Recovery is a very personal journey; no two people will suffer from addiction in the same way. Each recovery process and therapeutic strategy will influence each person differently. However, people still have the urge to compare themselves to others, despite the very individualized approach each person should have when it comes to addressing addiction. Comparing oneself
to others during recovery can have certain benefits, but it can also quickly develop into a detrimental practice that can have lasting negative effects on someone’s own recovery. The way that these comparisons present themselves can change, but the effects of the comparisons are often relatively the same and can cause someone to rapidly lose motivation for their own recovery.
There Are Some Benefits
The practice of comparing oneself to others does have a nuanced benefit. Looking at the successes of others, can make someone’s own goals feel tangible and motivate them to get to their own personal goals in recovery. This mentality of using success to motivate and push each other in a group setting can prove to be beneficial for some, but it does have a number of drawbacks. While looking at other people and their successes, it is important to remember that people achieved those successes while chasing different goals that were unique to them. The number of steps that someone may need to take, the resources available to them, and the time that each recovery takes will all vastly differ from person to person. While looking at someone else’s success can be a motivational tool, it is important to also remember that the goals and paths may be different, and a direct comparison may not be apt for any particular situation.
The Problems With Comparison
Directly comparing one’s self to another brings forth a huge number of problems. The individuality of each person’s recovery will always be a factor in these comparisons, and it can quickly cause someone to compare themselves with others despite putting themselves in an unfair position by judging themselves according to someone else’s criteria and not their own. Overall, the largest issue that has to do with the idea of comparison itself is the idea that there is a “better than” or “worse than” in recovery. Each person is chasing sobriety for their own reasons and pursuing their own goals. There is no “more sober” than another person in recovery, nor should someone’s success in recovery be measured by a narrow metric.
Someone reaching their first week sober can be a much more difficult prospect than someone reaching their third year. Both are worthy of celebration and should be rewarded in proportion to the effort required for each person to reach these milestones. For someone who has just reached their first week sober, comparing themselves to another person who has been sober for several years isn’t a fair situation, and can dampen the pride that they should be feeling with their accomplishment.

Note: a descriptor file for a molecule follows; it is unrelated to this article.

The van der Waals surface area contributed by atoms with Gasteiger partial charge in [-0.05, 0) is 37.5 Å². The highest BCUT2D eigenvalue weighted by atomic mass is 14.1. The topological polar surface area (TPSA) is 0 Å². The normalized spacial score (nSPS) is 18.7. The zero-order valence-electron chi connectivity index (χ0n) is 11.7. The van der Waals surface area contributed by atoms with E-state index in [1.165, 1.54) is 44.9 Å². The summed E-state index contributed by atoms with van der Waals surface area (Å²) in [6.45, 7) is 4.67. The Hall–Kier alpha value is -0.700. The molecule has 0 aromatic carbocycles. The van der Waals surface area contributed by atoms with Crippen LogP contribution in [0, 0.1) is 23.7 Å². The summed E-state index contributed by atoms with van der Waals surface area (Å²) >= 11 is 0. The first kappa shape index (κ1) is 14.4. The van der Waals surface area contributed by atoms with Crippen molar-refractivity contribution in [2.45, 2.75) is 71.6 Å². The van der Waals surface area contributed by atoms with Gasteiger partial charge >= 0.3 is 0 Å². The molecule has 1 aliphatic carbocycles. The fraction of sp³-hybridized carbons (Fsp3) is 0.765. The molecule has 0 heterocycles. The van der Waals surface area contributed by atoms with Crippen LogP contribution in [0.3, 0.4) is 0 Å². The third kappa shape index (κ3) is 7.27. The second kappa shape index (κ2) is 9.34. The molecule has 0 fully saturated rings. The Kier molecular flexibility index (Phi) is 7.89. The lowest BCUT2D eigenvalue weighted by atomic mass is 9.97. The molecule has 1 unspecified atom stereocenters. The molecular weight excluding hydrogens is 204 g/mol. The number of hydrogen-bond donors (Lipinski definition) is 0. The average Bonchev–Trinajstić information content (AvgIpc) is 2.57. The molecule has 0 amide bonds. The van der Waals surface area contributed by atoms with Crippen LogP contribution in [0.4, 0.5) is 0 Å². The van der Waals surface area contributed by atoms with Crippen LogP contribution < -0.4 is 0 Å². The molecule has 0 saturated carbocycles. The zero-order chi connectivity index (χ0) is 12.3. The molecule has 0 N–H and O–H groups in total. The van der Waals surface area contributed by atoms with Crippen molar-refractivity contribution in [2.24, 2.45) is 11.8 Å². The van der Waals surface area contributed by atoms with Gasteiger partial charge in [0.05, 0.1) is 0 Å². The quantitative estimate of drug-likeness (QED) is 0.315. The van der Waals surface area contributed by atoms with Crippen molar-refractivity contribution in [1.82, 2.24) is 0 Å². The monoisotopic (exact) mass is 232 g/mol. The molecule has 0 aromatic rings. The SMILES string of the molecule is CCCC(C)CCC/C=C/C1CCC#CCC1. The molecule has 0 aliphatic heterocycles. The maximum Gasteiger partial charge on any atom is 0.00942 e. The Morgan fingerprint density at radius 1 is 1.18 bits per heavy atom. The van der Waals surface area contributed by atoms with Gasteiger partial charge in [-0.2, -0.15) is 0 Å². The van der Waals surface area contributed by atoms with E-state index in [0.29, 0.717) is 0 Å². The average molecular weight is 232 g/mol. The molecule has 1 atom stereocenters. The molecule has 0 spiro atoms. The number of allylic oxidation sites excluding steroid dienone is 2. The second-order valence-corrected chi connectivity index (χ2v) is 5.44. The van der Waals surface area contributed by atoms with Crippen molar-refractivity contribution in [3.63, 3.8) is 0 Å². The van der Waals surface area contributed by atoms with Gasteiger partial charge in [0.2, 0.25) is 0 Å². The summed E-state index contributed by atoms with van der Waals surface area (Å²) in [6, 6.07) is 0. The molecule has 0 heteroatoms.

There Is More Than One Way to Recover
Comparing oneself to others in recovery can also take the form of the different styles of recovery. The detriment in this situation is the idea that one method of recovery is “better” than another. For some, having a spiritual awakening and journey through their recovery can be a huge motivational factor for them to continue pursuing their sobriety and their goals. However, that doesn’t mean that it will work for everyone. One method of recovery is not better than another. Each different method serves a very personal purpose for someone to pursue their own goals, and shouldn’t be compared against the successes and living styles of another person during recovery.
The only healthy comparison that someone can make is with themselves. Each person can look back on their actions and lifestyle before their recovery and during it, and use that to see exactly how far they have come in their own journey. Comparing where someone was before recovery with where they are during recovery, can help each person see how much progress they have made, as well as inform them of working strategies to help them continue to achieve the goals that they have set for themselves.
Don’t Steer Away From Celebrating
Unfair comparisons can make reaching landmarks feel like they are nothing, or somehow worth less than the effort and determination that it took to reach them. However, each step is worthy of celebrating in one’s recovery, regardless of the recovery stage of others. When someone reaches their first goal or experiences an urge that they don’t act on, there is a reason to celebrate.
Recovery from an addiction is a long process and isn’t designed to be a race. It is something that is slow and difficult, so when someone is proud of themselves, they should be allowed to be proud. They should celebrate. They should share the milestone that they reached with others, and not minimize it based on someone else’s standards.
Recovery will always be a personal journey first. Setting your own goals and accomplishing what that you set out to accomplish will always be the primary motivators for each and every person. Motivation, and thus recovery, all start internally with someone’s own experiences and own goals.
At Lighthouse, each program and professional staff member works with you to create the best situation for you to accomplish your own goals and set your own pace in recovery. Each person is encouraged to challenge their own perceptions at their own pace, rather than feel like recovery is something that they have to rush. Instead of a comparative environment, Lighthouse Recovery curates a space of encouragement and acceptance for each person and their individual stories.